- Container size
- Container shape
- Number of labels to be applied
- Where labels are to be applied
- Speed of production
Once these basics are known, it's easier to narrow down which label applicator you need. Here's a useful breakdown of label machine types:
Wrap around labelers (labeling machines for round containers)
Top labelers (labeling machines for container tops)
Top & bottom labelers (PL-501-NL horizontal wrap-around labeling system)
Front & back labelers (PL-521 horizontal wrap-around labeling system)
Shrink sleeve labelers (SL Series labeling machines)
All of these except the last one on the list deal with pressure-sensitive labels. (We'll discuss shrink-sleeve labels later.) Overall, your choices will be determined by the number of labels per container, location(s) where they’re applied to the container, and sizes of your containers and labels. You'll want to consider production speed, compatibility with your other equipment, and price as well.
What size machine do you need? We addressed that exact question in our April 2018 post Big or Small, We Label Them All, where you'll learn the differences between tabletop, standalone and professional machines. Once you've picked your labels and know how you want them applied, then you can drill down into the specifications to see which label machine is right for you.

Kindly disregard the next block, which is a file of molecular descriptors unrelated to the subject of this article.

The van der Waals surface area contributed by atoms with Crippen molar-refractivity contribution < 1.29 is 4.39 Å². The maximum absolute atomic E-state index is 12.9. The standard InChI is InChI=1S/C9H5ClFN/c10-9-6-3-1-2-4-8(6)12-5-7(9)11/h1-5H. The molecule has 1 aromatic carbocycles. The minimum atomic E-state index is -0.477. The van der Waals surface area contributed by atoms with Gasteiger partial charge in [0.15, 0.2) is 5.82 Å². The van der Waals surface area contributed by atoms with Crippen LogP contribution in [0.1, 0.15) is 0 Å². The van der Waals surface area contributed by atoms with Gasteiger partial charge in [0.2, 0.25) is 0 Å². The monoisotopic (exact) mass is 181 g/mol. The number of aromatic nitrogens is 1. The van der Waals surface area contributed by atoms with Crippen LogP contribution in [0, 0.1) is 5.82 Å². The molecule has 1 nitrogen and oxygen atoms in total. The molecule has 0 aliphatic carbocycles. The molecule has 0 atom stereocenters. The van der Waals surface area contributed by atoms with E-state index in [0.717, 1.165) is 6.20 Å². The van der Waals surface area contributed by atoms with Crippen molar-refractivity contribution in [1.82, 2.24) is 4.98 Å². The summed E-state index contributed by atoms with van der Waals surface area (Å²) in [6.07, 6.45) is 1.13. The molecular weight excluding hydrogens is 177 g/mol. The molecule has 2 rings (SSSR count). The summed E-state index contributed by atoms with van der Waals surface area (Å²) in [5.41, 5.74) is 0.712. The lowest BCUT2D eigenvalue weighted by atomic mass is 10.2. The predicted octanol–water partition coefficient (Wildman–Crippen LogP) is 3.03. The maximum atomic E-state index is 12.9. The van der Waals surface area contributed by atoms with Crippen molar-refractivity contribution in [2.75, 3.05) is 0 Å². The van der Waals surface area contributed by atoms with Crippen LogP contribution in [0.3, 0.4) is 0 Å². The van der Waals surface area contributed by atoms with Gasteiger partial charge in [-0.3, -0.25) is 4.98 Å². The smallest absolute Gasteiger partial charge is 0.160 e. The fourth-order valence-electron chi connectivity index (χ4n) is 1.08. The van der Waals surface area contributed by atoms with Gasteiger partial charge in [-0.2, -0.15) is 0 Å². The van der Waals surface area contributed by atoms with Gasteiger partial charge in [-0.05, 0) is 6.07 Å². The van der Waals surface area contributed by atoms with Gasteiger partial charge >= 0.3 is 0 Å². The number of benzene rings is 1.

Don’t Overlook Shrink-sleeve Labels
Unlike the traditional glue-applied or pressure-sensitive label, a full-body shrink-sleeve label is a pre-printed tube of thermoplastic material that's placed around a container, then heat-shrunk into place. Shrink-sleeve labels are the third-most common type of label behind pressure-sensitive and glue-applied labels, with 18% of the global market and growing, according to a 2018 market study. They're popular in the beverage industry, where their waterproof properties and contribution to package strength are highly valued. But they're also used in non-beverage packaging.
Here are some shrink-sleeve label advantages:
- Full-body shrink-sleeve labels give you a great deal more space to display information and attention-getting design since they cover the entire can or bottle. They may be combined with highly contoured bottles to better connect with consumers, affecting sales volume and brand loyalty.
- If you're replacing two traditional labels, or need a tamper-evident seal, shrink-sleeve labels may cost the same or less as separate labels and seals.
- Shrink-sleeve labels can save money by allowing lighter-weight cans to be used.
- Shrink-sleeve labels are simpler to apply, and therefore can be applied faster.
If you've decided on shrink-sleeve labels, you'll need the right kind of label machine, combined with a heat-shrink tunnel, to apply them. Pack Leader's SL line of shrink-sleeve labelers ranges from the entry-level SL-10 for standard-sized cans, jars, and bottles, to the SL-77 for faster production, to the SL-301 for maximum speed, versatility, and flexibility for future growth.
To learn more, browse machines by label type on our website.